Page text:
Another advantage LAGDA provides for researchers is that all documents and other types of Web content are preserved in their full original context, that is, the entire Website where such documents were originally housed. This is vital, because in surveys and other venues, scholars have repeatedly stressed the importance of preserving the entire intellectual context, including the “look and feel” of born digital materials. In addition to the annual reports and State of the Union addresses are large numbers of speeches delivered by Latin American presidents and their cabinet ministers, sectorial reports, economic indicators, survey results, and other data gathered by government entities.
Discussion of Related Research Tools
In addition to the LAGDA collection, LLILAS Benson curates several other Web archives. The Benson-based Human Rights Documentation Initiative, or HRDI, runs quarterly crawls of the Web sites of numerous human rights groups around the world. There are also several smaller collections of sites, for example, one on political discourse in Venezuela, one on political parties in Latin America, and one on the Mexican celebrations in 2010 of the country’s 200th anniversary of its independence and 100th anniversary of the Mexican Revolution.
Web archiving is a good example of a mechanism for mainstreaming special collections within research libraries. In this era of ever-growing budget constraints in libraries and in higher education, in order for special collections to thrive they must have a strong presence on campus in terms of cutting-edge digital initiatives. And these initiatives must be structured in a way that integrates them into the mainstream of library activity. In the case of the Web archiving projects at UT Austin, which originated out of special collections, processes have been integrated, to the extent possible, into existing library workflows, including in the areas of acquisition, cataloging, metadata, and long-term preservation.12
Archive of the Indigenous Languages of Latin America, or AILLA
The Archive of the Indigenous Languages of Latin America is a digital repository for indigenous language materials run by LLILAS Benson and hosted by the University of Texas Libraries. AILLA’s primary mission is the preservation of irreplaceable linguistic and cultural resources in and about the indigenous languages of Latin America, most of which are endangered. Most of the materials in the archive are primary field data that were collected and deposited (donated) by linguists and anthropologists for whom audio and video recordings are a central part of their research methodology. Many indigenous organizations have also donated the results of their investigations to AILLA. The majority of AILLA’s collection consists of audio and video recordings of discourse in a wide range of genres, including conversations, various types of narratives, songs, political oration, traditional myths, curing ceremonies, and so on. Many recordings are accompanied by transcriptions and translations of the speech event. Other textual resources include dictionaries, grammars, ethnographic sketches, field notes, articles, handouts and PowerPoint presentations. The collection also contains hundreds of photographs.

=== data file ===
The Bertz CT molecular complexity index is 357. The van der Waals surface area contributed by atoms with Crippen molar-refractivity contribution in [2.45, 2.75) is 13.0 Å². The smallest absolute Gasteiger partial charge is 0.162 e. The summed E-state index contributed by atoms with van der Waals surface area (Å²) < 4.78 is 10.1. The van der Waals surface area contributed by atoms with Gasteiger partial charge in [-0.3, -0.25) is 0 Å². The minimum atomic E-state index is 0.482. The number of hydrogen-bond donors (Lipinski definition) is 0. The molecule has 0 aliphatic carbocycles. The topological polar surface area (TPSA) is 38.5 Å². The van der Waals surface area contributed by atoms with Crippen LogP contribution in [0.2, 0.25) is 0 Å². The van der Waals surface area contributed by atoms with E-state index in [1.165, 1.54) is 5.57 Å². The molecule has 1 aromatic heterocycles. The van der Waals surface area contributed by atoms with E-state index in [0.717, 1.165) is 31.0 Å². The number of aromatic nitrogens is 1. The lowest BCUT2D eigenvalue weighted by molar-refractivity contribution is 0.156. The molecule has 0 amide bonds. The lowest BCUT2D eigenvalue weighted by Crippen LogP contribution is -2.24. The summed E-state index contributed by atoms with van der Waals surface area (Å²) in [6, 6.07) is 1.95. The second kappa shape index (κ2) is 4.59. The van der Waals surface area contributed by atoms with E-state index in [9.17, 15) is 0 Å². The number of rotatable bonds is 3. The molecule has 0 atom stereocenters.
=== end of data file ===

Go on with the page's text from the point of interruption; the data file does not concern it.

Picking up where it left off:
AILLA’s secondary mission is to make these valuable resources widely accessible via the Internet, while simultaneously protecting personally, culturally, and politically sensitive materials from inappropriate use and supporting the intellectual property rights of the creators. AILLA’s system of access levels allows creators and depositors to have finely grained control over their materials, enabling them to restrict their entire collections or only certain files within the collections. For example, recordings might be public while transcriptions might be restricted, or vice versa. Sensitive materials are protected; however, AILLA’s directors, managers, and depositors believe strongly that access is equally important. Historically, very little of the fruit of linguistic and anthropological research has actually been available to the indigenous communities in which the research was done; AILLA aims to rectify that imbalance. Restrictions tend to keep speakers out, whereas researchers can generally gain access to archival materials through the academic network. Resources that are publically accessible can be heard and read by all speakers. Our policy is that if a resource can be made public, it should be made public, but that if it is sensitive, it should be protected. Our goal is to ensure that the unique and wonderful resources preserved at AILLA can be used to maintain, revitalize, and enrich the communities from which they arise.
AILLA was intended from the outset to function as a partner with its depositors, providing them with a means of both preserving and sharing, under appropriate terms, the fruits of their work with the indigenous peoples of Latin America. The archive accepts any legitimate resources that can be housed in a digital format.
LLILAS Benson Digital Collections include many other resources that are used by historians in their research, including: MUPI-Radio Venceremos. The Museo de la Palabra y la Imagen (MUPI) in San Salvador holds some of the most important archival collections for the study of Salvadoran history. One such collection is the Radio Venceremos archive, comprised of more than 1,200 cassette tapes documenting El Salvador’s brutal civil war and human rights violations from the perspective of campesinos and the Farabundo Martí National Liberation Front (FMLN) rebels. Radio Venceremos, the clandestine radio station that traveled alongside the FMLN forces during the war, played a crucial role in the struggle by broadcasting the on-the-ground situation to the country and to an international audience. The resulting cassette archive from the twice-daily broadcasts provides rich insight into the FMLN, the effects of war, and the power of radio. Through a partnership between the Human Rights Documentation Initiative (HRDI) at LLILAS Benson and the MUPI, the Radio Venceremos collection is being digitized and made globally accessible online. Portions of the Radio Venceremos archive can be heard in the “Tejiendo la Memoria” collection online.